When she came home, things were fun. I thought she was the cutest baby, ever. I still believe that, because I have never seen a cuter baby than my sister. When our family went on evening walks and we met other families walking their babies, I would always compare and think in my mind that none of them were as cute as my little sister. There were things she did that made us think how intelligent she was. For example, as a baby, she knew what "sweet eyes" meant. Everytime we would say that phrase, she would squint her eyes in such a way that we thought was cute or sweet. There are some pictures of her with puffy cheeks that I call the Boss Hogg look (after the sheriff on the TV show The Dukes of Hazzard). Also, she had a bodysuit with a pointy hood that made her look like Smurfette. So adoreable. One of my favourite photos of her (which I don't have) was during her first Halloween. Dad had dressed as Frankenstein, handing out candy and he carried her in one arm. She looked so brave in his arms. Even trick-or-treaters commented on how brave she was.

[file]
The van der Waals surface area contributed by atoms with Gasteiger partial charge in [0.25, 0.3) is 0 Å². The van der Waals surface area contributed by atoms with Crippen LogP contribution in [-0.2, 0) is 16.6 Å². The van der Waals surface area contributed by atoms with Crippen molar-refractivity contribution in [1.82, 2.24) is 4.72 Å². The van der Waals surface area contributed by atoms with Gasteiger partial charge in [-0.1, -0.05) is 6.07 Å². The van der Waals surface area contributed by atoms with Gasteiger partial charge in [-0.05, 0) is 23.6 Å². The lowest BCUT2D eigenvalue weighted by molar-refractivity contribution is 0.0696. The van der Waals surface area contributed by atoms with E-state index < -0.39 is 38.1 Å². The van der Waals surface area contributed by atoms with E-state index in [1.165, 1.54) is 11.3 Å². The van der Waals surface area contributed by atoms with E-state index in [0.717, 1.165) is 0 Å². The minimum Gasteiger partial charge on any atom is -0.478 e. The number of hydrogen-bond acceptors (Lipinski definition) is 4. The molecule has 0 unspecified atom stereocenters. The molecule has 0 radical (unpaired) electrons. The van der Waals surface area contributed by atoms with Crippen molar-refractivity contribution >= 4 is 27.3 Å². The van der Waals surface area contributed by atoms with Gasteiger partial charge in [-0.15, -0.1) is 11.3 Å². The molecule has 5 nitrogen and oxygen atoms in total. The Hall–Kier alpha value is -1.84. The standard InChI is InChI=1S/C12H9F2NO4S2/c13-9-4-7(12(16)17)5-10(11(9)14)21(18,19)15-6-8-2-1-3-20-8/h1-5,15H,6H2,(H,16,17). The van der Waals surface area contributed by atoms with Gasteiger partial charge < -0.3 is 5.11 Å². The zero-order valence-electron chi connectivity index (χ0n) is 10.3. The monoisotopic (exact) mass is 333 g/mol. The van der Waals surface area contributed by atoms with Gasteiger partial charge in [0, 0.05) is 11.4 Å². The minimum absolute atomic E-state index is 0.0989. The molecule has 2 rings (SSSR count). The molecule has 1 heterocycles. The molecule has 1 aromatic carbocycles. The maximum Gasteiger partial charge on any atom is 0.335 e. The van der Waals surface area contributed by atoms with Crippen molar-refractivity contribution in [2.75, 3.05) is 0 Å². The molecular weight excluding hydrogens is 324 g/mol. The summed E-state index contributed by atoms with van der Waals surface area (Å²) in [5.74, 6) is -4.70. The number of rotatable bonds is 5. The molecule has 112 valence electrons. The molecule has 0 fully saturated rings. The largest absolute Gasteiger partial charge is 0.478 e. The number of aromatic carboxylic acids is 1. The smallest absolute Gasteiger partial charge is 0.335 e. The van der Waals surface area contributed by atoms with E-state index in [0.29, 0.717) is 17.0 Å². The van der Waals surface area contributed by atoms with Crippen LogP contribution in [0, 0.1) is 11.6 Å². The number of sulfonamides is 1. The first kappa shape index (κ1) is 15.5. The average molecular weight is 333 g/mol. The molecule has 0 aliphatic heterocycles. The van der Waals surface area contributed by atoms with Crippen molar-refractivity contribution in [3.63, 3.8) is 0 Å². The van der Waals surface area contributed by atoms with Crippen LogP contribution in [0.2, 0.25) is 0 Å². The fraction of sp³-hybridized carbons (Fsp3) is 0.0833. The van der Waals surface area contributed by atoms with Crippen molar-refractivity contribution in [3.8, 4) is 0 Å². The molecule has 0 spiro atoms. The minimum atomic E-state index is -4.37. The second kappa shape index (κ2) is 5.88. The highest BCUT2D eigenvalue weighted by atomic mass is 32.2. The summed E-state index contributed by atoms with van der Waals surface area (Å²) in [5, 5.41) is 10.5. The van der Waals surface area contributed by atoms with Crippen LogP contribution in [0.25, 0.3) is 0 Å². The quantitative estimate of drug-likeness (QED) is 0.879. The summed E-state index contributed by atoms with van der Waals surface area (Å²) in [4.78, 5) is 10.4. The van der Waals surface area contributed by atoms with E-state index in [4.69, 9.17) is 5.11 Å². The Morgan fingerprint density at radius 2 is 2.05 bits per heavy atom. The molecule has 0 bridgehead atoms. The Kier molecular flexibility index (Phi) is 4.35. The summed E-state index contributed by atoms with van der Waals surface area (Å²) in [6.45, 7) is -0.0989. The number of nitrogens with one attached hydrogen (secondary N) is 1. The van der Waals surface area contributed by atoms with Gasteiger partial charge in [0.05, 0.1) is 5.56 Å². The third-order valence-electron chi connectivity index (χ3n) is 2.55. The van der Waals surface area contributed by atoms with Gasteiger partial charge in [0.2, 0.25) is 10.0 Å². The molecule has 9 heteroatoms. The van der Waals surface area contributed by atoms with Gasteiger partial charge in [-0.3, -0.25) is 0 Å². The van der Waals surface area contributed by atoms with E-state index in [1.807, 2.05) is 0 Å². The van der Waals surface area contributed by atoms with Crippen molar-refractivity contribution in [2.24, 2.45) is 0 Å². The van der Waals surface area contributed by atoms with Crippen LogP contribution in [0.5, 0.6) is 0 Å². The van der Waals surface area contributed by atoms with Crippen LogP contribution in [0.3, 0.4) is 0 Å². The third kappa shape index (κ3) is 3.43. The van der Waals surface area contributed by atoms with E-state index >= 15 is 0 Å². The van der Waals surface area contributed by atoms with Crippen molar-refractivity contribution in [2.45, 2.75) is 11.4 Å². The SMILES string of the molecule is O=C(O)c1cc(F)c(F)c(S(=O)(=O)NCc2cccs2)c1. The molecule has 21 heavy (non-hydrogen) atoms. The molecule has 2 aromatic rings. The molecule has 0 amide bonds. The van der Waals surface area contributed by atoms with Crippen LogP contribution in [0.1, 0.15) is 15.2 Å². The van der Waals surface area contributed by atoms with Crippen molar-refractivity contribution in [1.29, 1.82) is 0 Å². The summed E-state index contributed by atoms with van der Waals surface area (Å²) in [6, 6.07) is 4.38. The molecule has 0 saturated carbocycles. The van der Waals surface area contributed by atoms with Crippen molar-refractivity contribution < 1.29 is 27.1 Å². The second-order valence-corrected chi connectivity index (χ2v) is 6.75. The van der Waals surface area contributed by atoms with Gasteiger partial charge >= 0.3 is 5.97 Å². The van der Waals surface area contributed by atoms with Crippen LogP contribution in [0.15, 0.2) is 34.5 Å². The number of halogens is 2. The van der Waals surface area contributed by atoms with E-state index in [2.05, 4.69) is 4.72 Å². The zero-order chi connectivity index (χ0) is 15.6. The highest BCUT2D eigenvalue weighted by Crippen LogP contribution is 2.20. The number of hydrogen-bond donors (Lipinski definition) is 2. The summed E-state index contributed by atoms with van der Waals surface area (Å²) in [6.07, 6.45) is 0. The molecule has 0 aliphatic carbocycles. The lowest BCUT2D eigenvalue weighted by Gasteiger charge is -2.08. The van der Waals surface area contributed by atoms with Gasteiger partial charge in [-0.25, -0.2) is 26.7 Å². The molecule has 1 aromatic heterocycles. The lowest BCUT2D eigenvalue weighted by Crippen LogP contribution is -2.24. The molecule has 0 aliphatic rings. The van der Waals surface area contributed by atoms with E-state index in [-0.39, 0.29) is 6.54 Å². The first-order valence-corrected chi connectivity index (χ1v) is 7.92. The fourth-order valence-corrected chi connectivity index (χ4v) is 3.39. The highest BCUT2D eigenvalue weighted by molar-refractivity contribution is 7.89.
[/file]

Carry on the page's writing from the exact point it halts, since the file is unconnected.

When we moved to Omaha, Nebraska at the end of summer in 1982, she saw a huge, round, golf-ball looking facility on Offutt Air Force Base and kept saying, "A ball! A ball!" I knew my sister was smart, and likely to be the smartest of the three of us (I do think she is smarter than me in a lot of ways, but I'm more independent minded when it comes to spirituality). Having older brothers insured that she was going to learn a lot at a younger age. For instance, I don't remember liking music until 1978, when I was in Kindergarten ("Grease" was the first song that I really loved. To this day, I can be transported back to the feelings of childhood whenever I hear that song!). My sister was around two or three years old when she fell in love with "Girls Just Wanna Have Fun" by Cyndi Lauper. She wanted to be Cyndi Lauper! And she even claims to remember that part of her life, the same time that she went through a phase where she wore the same red dress every day until it was in tatters. I guess, better Cyndi Lauper than Madonna!